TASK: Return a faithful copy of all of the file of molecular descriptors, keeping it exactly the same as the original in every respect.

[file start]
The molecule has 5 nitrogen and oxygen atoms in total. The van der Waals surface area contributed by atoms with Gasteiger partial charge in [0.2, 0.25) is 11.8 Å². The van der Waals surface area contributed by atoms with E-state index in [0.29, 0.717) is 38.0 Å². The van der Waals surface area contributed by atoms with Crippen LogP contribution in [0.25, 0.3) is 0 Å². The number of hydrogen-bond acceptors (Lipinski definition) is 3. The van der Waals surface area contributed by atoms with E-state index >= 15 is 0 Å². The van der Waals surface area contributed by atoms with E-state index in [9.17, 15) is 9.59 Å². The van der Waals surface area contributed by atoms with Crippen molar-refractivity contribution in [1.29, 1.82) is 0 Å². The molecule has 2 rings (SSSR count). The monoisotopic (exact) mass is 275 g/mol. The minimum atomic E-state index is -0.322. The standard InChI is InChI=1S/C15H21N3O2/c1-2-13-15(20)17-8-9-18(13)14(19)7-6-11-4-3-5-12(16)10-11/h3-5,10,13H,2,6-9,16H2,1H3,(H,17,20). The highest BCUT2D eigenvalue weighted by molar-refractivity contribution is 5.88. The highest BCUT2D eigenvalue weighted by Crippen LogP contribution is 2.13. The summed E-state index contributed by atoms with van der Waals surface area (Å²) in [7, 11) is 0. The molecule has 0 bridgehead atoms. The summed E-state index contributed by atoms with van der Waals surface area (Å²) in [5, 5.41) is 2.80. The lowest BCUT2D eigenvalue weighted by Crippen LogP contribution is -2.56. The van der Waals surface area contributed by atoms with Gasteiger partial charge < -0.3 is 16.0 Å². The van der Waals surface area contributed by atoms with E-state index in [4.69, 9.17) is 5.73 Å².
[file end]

The molecule has 5 nitrogen and oxygen atoms in total. The van der Waals surface area contributed by atoms with Gasteiger partial charge in [0.2, 0.25) is 11.8 Å². The van der Waals surface area contributed by atoms with E-state index in [0.29, 0.717) is 38.0 Å². The van der Waals surface area contributed by atoms with Crippen LogP contribution in [0.25, 0.3) is 0 Å². The number of hydrogen-bond acceptors (Lipinski definition) is 3. The van der Waals surface area contributed by atoms with E-state index >= 15 is 0 Å². The van der Waals surface area contributed by atoms with E-state index in [9.17, 15) is 9.59 Å². The van der Waals surface area contributed by atoms with Crippen molar-refractivity contribution in [1.29, 1.82) is 0 Å². The molecule has 2 rings (SSSR count). The monoisotopic (exact) mass is 275 g/mol. The minimum atomic E-state index is -0.322. The standard InChI is InChI=1S/C15H21N3O2/c1-2-13-15(20)17-8-9-18(13)14(19)7-6-11-4-3-5-12(16)10-11/h3-5,10,13H,2,6-9,16H2,1H3,(H,17,20). The highest BCUT2D eigenvalue weighted by molar-refractivity contribution is 5.88. The highest BCUT2D eigenvalue weighted by Crippen LogP contribution is 2.13. The summed E-state index contributed by atoms with van der Waals surface area (Å²) in [7, 11) is 0. The molecule has 0 bridgehead atoms. The summed E-state index contributed by atoms with van der Waals surface area (Å²) in [5, 5.41) is 2.80. The lowest BCUT2D eigenvalue weighted by Crippen LogP contribution is -2.56. The van der Waals surface area contributed by atoms with Gasteiger partial charge < -0.3 is 16.0 Å². The van der Waals surface area contributed by atoms with E-state index in [4.69, 9.17) is 5.73 Å².